And, the coolest fact of the day by far...
  • One of my personal blogger friends with CF received her special gift of life last Wednesday night! So make that 273 people on the waiting list!
*Note: These statistics count the total number of candidates, meaning that individuals listed at multiple centers are counted only once. Also, I am including the table below due to issues with the source link for this information. All data can be found in its original form by conducting a search on the United Network for Organ Sharing website, and is compiled by the Organ Procurement and Transplant Network. The first column represents total numbers; the third column represents liver candidates; and the seventh column represents lung candidates. All other columns represent additional organs, including pancreas, kidney, heart, and intestine, as well as multi-organ transplants.

Wednesday, March 17, 2010

The Call: It Happens

Tonight I believe that someone at my center is getting her transplant surgery!! YAY her!! In a weirdo coincidence, I got to see some of the behind the scenes (well, okay, it was in the lobby of the hospital)... and they are going to take super care of her and she will be back on her feet in no time.

Moment of peace and prayer and deep deep breath to [the patient who I'm workin really hard not to name for her privacy!]. May she wake rested, peaceful, pain-free and breathing deep!

See, the call can happen any time, even when you least expect it, or after you've had a really bad day!

Love, CG

Tuesday, March 16, 2010

a new poem

this will not be included in the chap, as it is a new one.

A Lonely Only Nobody Else

© Mary ElizaBeth Peters, March 2010

you can be hiding in the bathroom, three feet and one door blocking

and you can be alone

you can be laying by your lover, midnight and your blood spilling

and you can be alone

you can be singing in a choir, sunday and voices raising

and you can be alone

everyone knows you can surround yourself with people

and you are still alone

everyone knows she can keen-or-cry for you

and you are still alone

everyone knows he can whisper-sigh to you

and you are still alone

people think that when you’re dying

that your are not alone

people say it when you’re crying

that you are not alone

people don’t believe that they are lying

that you are not alone

but you are

but you are

but you are

and so and so and so

and so what of it

of it and all before it

if you are reading this poem you should know

that you are not alone

and you are still alone

and you can be alone

only if you alone

can leave me


Sunday, March 14, 2010

I'm On the Breathe Team, Baby

This post is for Jess, who sent me this shirt, that I can't wait to wear on the night she gets her lungs!!! Jess is one of my bloggies, obviously, and I am so thankful to be on her team, as she is on mine!!

My week in links:

Busy week ahead: home nurse to change my port needle- oww!; pick up books from printer and mail 'em like a crazy--yay!; cf clinic appointment-um, ok; transplant clinic appointment- time to get serious about my place on the list, mf's; psych appointment to make sure I'm still sane-will keep you posted; super secret other meeting- will remain secret; and my ten minute play being presented by the f.u.d.g.e theatre while my friend K-teachie is in town.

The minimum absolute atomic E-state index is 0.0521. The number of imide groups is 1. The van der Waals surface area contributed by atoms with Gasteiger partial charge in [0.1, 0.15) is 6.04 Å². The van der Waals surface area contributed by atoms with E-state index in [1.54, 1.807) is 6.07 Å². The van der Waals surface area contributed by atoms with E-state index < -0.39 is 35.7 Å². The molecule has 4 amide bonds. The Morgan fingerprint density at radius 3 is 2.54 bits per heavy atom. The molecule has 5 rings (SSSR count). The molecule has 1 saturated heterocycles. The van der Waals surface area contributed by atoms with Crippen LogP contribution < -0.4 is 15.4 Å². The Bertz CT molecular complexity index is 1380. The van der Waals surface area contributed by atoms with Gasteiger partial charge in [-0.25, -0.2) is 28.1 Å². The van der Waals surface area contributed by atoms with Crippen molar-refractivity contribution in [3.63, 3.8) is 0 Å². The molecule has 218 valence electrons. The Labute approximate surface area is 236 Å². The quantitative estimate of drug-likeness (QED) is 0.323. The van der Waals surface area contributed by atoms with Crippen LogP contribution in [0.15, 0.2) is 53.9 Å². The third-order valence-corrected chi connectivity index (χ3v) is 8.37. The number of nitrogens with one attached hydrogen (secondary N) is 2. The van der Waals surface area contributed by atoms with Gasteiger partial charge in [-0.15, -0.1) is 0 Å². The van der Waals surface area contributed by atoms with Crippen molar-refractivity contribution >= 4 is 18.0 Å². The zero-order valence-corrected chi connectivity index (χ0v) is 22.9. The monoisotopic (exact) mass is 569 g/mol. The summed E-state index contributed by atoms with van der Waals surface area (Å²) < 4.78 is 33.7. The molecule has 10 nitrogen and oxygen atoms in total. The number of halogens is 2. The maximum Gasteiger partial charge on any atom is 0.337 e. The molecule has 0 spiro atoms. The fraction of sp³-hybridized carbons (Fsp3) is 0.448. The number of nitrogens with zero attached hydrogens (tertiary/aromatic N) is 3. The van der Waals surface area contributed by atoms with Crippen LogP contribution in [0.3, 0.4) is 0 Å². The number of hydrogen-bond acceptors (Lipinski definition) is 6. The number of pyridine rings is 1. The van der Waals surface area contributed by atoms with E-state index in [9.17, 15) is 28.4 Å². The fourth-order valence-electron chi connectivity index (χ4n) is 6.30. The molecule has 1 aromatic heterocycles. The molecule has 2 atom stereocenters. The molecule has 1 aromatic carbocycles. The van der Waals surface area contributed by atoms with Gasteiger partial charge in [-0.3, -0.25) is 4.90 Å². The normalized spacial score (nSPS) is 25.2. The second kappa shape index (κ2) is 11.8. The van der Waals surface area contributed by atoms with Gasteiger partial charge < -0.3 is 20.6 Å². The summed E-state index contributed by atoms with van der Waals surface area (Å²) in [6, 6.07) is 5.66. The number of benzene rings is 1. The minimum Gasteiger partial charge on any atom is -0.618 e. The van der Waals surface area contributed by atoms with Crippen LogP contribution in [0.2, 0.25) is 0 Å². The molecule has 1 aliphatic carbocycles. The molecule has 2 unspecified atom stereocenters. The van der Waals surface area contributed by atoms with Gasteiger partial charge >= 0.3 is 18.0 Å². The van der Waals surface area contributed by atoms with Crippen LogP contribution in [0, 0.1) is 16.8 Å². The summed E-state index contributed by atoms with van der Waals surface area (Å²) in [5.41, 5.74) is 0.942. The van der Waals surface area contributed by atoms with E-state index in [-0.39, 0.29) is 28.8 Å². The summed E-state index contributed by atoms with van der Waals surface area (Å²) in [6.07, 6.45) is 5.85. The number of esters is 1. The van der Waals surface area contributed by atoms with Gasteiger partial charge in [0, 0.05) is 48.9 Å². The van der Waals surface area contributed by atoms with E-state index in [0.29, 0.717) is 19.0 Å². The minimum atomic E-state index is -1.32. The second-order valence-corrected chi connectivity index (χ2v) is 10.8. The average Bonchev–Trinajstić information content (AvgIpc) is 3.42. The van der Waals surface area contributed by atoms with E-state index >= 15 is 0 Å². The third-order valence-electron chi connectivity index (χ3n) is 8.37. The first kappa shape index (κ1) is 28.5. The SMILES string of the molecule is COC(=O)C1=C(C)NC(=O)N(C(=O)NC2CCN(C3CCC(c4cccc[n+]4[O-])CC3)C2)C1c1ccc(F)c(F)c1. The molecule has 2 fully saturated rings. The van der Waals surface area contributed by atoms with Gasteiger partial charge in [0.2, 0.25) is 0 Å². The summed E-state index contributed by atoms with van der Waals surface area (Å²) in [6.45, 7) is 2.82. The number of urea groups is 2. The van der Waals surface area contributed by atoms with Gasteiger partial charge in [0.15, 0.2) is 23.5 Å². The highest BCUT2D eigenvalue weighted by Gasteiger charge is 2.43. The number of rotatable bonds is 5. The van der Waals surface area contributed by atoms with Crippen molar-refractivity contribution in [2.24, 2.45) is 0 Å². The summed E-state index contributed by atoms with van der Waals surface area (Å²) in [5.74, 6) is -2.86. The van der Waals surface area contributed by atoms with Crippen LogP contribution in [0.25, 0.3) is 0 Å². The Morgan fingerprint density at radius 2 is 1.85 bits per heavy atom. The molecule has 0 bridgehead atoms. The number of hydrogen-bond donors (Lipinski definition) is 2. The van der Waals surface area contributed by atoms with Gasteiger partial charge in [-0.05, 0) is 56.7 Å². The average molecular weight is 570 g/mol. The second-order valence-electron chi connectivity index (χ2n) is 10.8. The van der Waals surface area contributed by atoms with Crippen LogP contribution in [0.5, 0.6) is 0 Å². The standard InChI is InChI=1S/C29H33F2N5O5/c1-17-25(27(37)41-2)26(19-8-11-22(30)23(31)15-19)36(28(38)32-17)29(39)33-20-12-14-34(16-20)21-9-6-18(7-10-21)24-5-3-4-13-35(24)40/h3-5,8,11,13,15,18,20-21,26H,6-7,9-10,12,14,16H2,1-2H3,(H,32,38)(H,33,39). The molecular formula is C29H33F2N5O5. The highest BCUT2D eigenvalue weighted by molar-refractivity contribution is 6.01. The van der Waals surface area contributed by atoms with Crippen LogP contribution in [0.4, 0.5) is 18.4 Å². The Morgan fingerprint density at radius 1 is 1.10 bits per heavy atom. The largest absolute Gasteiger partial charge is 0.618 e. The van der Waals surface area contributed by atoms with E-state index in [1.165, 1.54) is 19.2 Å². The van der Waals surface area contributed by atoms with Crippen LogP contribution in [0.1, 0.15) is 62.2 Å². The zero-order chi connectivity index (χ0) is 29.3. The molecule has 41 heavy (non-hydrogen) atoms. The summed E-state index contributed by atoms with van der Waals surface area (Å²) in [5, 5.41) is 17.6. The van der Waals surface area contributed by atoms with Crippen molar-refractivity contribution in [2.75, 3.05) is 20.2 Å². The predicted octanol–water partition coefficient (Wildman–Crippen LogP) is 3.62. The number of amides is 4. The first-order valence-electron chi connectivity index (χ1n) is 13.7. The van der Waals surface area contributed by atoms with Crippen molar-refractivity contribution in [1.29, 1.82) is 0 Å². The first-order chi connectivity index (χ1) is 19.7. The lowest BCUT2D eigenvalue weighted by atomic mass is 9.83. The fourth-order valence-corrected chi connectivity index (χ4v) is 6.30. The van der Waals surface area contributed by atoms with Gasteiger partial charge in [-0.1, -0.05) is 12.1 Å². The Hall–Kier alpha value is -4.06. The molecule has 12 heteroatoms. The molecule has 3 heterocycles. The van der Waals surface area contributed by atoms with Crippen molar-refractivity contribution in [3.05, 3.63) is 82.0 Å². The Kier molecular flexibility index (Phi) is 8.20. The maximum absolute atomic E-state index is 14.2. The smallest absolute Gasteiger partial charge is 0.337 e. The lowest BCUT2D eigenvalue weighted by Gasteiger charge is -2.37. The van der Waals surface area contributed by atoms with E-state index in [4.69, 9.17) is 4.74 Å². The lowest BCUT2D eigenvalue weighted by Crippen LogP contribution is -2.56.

Phew. Tired from just typin that! Better go to bed.

Love, CG.

Friday, March 12, 2010

Best. Nurse. Ever

Meet S-Crushie, my favorite nurse of all time. Why do I name her S-Crushie^ using the Super Secret Cystic Gal Pseudonym Creation Calculation? I must not reveal my secrets!! I will tell you that the Crushie part of her "name" actually breaks the rules of the sacred, secret calculation because it is actually based on how I feel about S-Crushie! I have a total non-sexual crush on this gal! I have the 2nd biggest nurse-crush ever on her, in fact!

She is very funny, very nice, loves good candy and good coffee, never wakes me up from naps, and even puts up with me when I am in a cranky mood. Of course I must have a crush on her! You must too!

Welcome, S-Crushie! The first nurse to be featured here on CG! I hope that all of you have a S-Crushie in your hospital!

goodnight (from home!!)

Wednesday, March 10, 2010

Mask Up to Meet Up

I had the most fabulous time meeting my fellow cystic gal Amy here at my hospital! We decided to call this meeting Mask Up to Meet Up- Here are our cute pics!!

Amy and me!

Amy! She is smiling under that mask!

Me! Also smiling!

Some of you might be wondering, why are you wearing masks? Amy and I both have cf, of course, so we want to take precautions not to spread germs from one another. Particularly, since I am sick and in the hospital, and she is not. So, we sat on opposite sides of my room, and we wore masks. It was a lot of fun! We talked and talked, and we both remarked how tiny and cute we both are.

I can't wait to meet Piper next. Did I mention that Piper was super jealous of these meeting? I wanted to make sure to mention that. ;)

Other news- no bleeding today! But also, no chest PT or exercise other than going to the gift shop, where I bought new salt n pepper shakers, which I needed after a freak pepper cementing incident. The shakers are shaped like those honey bears that you squeeze honey out of. Super! And cheap.

Oh yeah, and if I didn't mention it, I am currently selling my poetry chap, which will be beautiful! Visit Patient Press to buy your copy!


Tuesday, March 9, 2010

It's Finally Here! You can buy the book!